Just because business is slow doesn’t mean you should slow down too. We have heard from clients heading into their down season that they are going to cut back on their summer marketing output and then ramp up just before business picks up. In theory that sounds great because you are saving money, but in reality, it means you would be setting yourself back from all of the great strides you made earlier with your marketing strategy. In the long run, that might actually cost you more money.
So what should you do when it comes to your summer marketing? Well, for one thing, you should use summer to your advantage, whether thematically or because it’s a bit slower for you. There are a number of things you can do that you might not have time for when business is booming. There are also a number of ways you can work to attract new customers using summer-related topics and events.
Use technology to your advantage
Sure social media is normally a huge distraction, but you can be assured that if your target audience is on vacation, they have their phones with them. While a small group of people might actually unplug while on vacation, you will likely notice an onslaught of photos on your social feeds of friends who are on vacation – if it’s not on social media did it really happen? While summer may slow down for your sales, time spent on social media generally increases. Hit your target audience while they are a captive audience on social media.
If you are already quite active on social, consider what changes in summer schedules, if any, might affect the visibility of your posts.
When advertising on social channels, geo-targeting will help you reach the people who didn’t leave town – if you are trying to get people into your storefront. Otherwise, capitalize on online shopping for those that aren’t around. Perhaps they are too far to get to your store, but – you deliver!
Think smart when it comes to content
Keep social media posts topical. Follow the weather trends to use it to your advantage and play on what your target audience might already be doing. For example: “Reading in the park? Pick up your next great book!” Or “Learn how to make the perfect summer bevvy featuring your favourite spirits brand!” Utilize your editorial calendar wisely to keep track of local holidays, festivals, and other dates of interest that you might be able to use in your outreach. Father’s Day is a big one, and it’s coming up! But also don’t be afraid to jump on the more obscure days like National Ice Cream Day!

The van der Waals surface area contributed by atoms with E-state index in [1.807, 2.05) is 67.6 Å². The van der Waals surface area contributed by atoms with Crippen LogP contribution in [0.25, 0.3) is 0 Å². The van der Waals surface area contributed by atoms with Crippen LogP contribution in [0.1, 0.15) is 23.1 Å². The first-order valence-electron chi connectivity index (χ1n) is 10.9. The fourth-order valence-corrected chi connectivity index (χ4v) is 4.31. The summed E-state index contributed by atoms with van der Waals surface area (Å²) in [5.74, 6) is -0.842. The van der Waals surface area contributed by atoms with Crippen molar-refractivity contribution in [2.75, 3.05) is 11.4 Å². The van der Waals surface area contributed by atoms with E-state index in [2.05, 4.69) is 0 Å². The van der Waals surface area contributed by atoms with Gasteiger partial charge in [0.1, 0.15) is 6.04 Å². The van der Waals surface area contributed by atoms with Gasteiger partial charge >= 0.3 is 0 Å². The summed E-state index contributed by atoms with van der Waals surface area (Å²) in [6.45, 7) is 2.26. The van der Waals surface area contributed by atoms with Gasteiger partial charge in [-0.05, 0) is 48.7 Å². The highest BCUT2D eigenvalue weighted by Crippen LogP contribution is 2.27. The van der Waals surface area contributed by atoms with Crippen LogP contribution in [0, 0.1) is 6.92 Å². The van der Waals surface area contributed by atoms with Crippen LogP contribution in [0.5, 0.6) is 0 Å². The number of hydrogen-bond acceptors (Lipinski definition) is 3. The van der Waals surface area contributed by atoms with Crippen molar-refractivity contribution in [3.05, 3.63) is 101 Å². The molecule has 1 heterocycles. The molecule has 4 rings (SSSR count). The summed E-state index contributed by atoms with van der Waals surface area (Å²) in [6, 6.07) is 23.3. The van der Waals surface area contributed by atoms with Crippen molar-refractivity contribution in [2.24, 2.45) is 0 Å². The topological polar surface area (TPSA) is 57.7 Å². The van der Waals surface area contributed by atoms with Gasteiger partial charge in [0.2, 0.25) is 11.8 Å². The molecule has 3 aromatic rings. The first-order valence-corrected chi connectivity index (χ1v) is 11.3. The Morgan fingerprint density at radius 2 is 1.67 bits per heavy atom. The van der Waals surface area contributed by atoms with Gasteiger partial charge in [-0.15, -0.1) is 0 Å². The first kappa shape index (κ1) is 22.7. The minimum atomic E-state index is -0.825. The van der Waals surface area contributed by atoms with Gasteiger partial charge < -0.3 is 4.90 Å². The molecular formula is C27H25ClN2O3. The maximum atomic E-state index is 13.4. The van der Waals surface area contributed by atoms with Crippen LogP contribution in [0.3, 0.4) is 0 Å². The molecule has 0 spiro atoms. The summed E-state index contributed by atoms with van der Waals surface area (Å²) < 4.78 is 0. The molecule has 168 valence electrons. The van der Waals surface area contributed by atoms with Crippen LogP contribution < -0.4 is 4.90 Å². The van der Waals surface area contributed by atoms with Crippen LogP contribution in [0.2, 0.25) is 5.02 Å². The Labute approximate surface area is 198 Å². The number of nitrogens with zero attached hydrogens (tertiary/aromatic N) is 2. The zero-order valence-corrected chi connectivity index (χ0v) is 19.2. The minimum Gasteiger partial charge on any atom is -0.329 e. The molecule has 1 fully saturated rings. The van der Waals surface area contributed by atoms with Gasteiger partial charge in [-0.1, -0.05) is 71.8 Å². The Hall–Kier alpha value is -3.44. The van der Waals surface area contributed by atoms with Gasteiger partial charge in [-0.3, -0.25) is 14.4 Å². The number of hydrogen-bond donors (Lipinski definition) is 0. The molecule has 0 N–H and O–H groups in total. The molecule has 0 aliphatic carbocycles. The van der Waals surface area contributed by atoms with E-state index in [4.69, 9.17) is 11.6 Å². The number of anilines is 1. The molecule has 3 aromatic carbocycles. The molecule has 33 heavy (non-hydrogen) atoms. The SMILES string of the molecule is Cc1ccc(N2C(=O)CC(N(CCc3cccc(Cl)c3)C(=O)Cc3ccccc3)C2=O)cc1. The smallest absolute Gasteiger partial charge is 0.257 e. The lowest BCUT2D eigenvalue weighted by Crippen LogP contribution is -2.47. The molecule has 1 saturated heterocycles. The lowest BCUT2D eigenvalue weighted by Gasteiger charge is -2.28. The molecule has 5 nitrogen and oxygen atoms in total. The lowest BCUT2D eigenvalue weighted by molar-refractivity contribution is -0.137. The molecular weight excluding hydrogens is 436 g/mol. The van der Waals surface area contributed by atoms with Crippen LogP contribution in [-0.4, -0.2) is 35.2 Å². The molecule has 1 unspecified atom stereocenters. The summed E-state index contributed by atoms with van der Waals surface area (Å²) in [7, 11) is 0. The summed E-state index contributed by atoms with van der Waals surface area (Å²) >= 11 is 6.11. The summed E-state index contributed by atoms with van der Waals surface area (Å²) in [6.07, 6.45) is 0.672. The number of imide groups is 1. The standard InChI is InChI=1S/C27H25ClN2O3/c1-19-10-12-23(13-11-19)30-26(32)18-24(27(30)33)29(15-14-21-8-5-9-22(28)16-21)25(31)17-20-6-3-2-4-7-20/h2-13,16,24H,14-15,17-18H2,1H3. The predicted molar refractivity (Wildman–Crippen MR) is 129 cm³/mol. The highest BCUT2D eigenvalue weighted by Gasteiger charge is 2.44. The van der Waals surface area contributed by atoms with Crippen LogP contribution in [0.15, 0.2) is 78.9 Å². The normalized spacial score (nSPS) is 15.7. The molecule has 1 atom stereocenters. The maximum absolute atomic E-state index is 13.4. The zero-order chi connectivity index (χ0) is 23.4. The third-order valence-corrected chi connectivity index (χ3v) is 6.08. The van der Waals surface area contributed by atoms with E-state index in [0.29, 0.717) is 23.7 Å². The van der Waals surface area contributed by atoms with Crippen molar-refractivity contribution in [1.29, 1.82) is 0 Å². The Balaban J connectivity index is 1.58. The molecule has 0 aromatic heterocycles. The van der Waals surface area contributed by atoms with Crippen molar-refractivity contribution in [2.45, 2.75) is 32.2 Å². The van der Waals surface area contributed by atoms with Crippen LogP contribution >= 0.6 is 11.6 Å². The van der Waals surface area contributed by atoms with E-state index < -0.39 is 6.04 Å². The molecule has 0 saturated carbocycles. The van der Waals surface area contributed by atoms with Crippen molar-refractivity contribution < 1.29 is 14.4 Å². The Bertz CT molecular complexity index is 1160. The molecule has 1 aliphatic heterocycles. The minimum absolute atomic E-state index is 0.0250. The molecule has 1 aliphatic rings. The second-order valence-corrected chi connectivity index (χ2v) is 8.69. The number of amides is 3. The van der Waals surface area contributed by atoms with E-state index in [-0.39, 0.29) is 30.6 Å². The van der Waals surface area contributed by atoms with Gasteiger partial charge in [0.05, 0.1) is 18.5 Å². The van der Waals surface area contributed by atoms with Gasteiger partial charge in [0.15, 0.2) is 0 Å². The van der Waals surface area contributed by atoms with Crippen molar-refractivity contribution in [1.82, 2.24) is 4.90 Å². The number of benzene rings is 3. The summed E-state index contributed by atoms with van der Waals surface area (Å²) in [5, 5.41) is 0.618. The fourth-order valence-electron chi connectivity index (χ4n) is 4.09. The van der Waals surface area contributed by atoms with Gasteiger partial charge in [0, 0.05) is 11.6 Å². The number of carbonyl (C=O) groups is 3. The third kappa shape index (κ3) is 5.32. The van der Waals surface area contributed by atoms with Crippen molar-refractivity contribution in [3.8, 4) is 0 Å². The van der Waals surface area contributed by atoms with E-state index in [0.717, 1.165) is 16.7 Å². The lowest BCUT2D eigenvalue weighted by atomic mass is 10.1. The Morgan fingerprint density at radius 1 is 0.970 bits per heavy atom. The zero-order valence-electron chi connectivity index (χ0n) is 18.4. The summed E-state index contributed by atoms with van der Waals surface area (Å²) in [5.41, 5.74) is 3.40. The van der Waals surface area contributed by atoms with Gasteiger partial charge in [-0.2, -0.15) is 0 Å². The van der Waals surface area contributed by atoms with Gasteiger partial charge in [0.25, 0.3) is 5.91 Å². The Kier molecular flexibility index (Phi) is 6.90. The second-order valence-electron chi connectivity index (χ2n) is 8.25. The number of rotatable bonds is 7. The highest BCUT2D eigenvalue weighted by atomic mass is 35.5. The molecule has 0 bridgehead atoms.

Focus on customer relationships
If new business isn’t in the cards, then focus on the customer relationships you already have to make them stronger. You may also consider starting a loyalty program to encourage referrals from your best clients. Give them a reason to recommend you – a client appreciation event, a special offer for loyal customers, a gift with purchase, or a solution to a pain point. A great example of a company that is reaching customers through their pain point is Chuck E. Cheese. They recently started a program called Sensory Sensitive Sundays for kids with autism and other special needs where one Sunday per month kids can enjoy the games and space with less crowds and noise, dimmed lighting, no show or music, and no mascots. The pilot program has seen huge success rates and it is rolling out in multiple locations.
There will also always be those customers that got away, so you could focus on those lost customers. Reconnect with them and offer incentive to return.
Consider great summer deals
Who can resist a good sale? Look at your list of special holidays and create great sales campaigns. Some examples are: Buy One Get One, back to school, summer clearance, Canada Day Sale, A July discount on a specific service, etc.
A fun one could also be that as the temperature goes up, so does the discount. This works great if you sell ice cream or cold beverages, but it could also work on any other product or service. Make it relevant to you!
For most people, their first instinct when nice weather hits is to get outside. There is no reason why you shouldn’t operate your business that way as well! Hit the streets – a street team can capitalize on the heightened traffic on weekends near attractions and around festivals. It’s also a prime opportunity to get to know some of the businesses in your area to start to build potential partnerships.
Revamp your business
Take advantage of the slow season to better your business. Take a course to help open yourself up to new possibilities. You could also consider revamping your brand and re-launching with the new look and messaging in the fall. Considering your content and storytelling, maybe summer would be a great time to revamp (or actually start) your blog!
Give yourself a mini-break
Don’t be afraid to automate so you can take a bit of a break. While you should never “set it and forget it” you also don’t want to burn yourself out. Take a little bit of a longer lunch or leave early on a Friday with the comfort that your summer marketing will still go on.
While this is last on the list, it is certainly not least. Think ahead – the holidays are coming! You should always be at least one season ahead of the game when it comes to your marketing strategy, maybe more! A fun way to introduce this forward-thinking early is to have a “Christmas in July” event. It helps shoppers to get a head start and on what’s to come, but it also helps you to get going on what you should focus on.
While marketing in the slower summer months can seem worthless, if you do it right, it can have a great effect on your business. Put in the effort because, chances are, most of your competitors probably won’t.
A version of this article was originally posted to the SongBird Marketing Communications blog.